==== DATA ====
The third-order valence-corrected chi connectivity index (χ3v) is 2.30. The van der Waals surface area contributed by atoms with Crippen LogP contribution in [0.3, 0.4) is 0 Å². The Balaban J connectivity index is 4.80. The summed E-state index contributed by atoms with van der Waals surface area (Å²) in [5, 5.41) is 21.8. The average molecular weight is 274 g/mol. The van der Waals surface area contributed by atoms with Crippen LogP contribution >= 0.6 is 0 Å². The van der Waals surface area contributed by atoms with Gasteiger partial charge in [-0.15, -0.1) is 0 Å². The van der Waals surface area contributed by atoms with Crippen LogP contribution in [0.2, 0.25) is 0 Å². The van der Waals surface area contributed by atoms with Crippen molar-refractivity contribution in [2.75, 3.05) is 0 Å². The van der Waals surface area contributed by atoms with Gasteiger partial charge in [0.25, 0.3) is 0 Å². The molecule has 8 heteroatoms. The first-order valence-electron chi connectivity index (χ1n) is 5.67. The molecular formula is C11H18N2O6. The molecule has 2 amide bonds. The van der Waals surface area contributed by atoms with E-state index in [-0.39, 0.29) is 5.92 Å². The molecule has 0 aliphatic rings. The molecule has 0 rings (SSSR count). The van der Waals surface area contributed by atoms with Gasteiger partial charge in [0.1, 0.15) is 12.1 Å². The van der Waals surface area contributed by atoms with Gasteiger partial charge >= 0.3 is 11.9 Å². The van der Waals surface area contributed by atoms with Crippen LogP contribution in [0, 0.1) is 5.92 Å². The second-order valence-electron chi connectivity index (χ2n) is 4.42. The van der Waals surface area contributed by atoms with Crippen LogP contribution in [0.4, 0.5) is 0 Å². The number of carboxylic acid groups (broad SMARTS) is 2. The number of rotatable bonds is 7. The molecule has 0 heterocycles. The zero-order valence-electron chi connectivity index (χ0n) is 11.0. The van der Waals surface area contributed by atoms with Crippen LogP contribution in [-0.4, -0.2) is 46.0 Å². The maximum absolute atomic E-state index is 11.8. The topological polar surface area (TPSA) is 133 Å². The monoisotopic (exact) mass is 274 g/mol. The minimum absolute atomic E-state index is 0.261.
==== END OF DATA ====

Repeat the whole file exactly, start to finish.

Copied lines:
The third-order valence-corrected chi connectivity index (χ3v) is 2.30. The van der Waals surface area contributed by atoms with Crippen LogP contribution in [0.3, 0.4) is 0 Å². The Balaban J connectivity index is 4.80. The summed E-state index contributed by atoms with van der Waals surface area (Å²) in [5, 5.41) is 21.8. The average molecular weight is 274 g/mol. The van der Waals surface area contributed by atoms with Crippen LogP contribution >= 0.6 is 0 Å². The van der Waals surface area contributed by atoms with Gasteiger partial charge in [-0.15, -0.1) is 0 Å². The van der Waals surface area contributed by atoms with Crippen LogP contribution in [0.2, 0.25) is 0 Å². The van der Waals surface area contributed by atoms with Crippen molar-refractivity contribution in [2.75, 3.05) is 0 Å². The van der Waals surface area contributed by atoms with Gasteiger partial charge in [0.25, 0.3) is 0 Å². The molecule has 8 heteroatoms. The first-order valence-electron chi connectivity index (χ1n) is 5.67. The molecular formula is C11H18N2O6. The molecule has 2 amide bonds. The van der Waals surface area contributed by atoms with E-state index in [-0.39, 0.29) is 5.92 Å². The molecule has 0 aliphatic rings. The molecule has 0 rings (SSSR count). The van der Waals surface area contributed by atoms with Gasteiger partial charge in [0.1, 0.15) is 12.1 Å². The van der Waals surface area contributed by atoms with Gasteiger partial charge >= 0.3 is 11.9 Å². The van der Waals surface area contributed by atoms with Crippen LogP contribution in [0, 0.1) is 5.92 Å². The second-order valence-electron chi connectivity index (χ2n) is 4.42. The van der Waals surface area contributed by atoms with Crippen LogP contribution in [0.4, 0.5) is 0 Å². The number of carboxylic acid groups (broad SMARTS) is 2. The number of rotatable bonds is 7. The molecule has 0 heterocycles. The zero-order valence-electron chi connectivity index (χ0n) is 11.0. The van der Waals surface area contributed by atoms with Crippen LogP contribution in [-0.4, -0.2) is 46.0 Å². The maximum absolute atomic E-state index is 11.8. The topological polar surface area (TPSA) is 133 Å². The monoisotopic (exact) mass is 274 g/mol. The minimum absolute atomic E-state index is 0.261.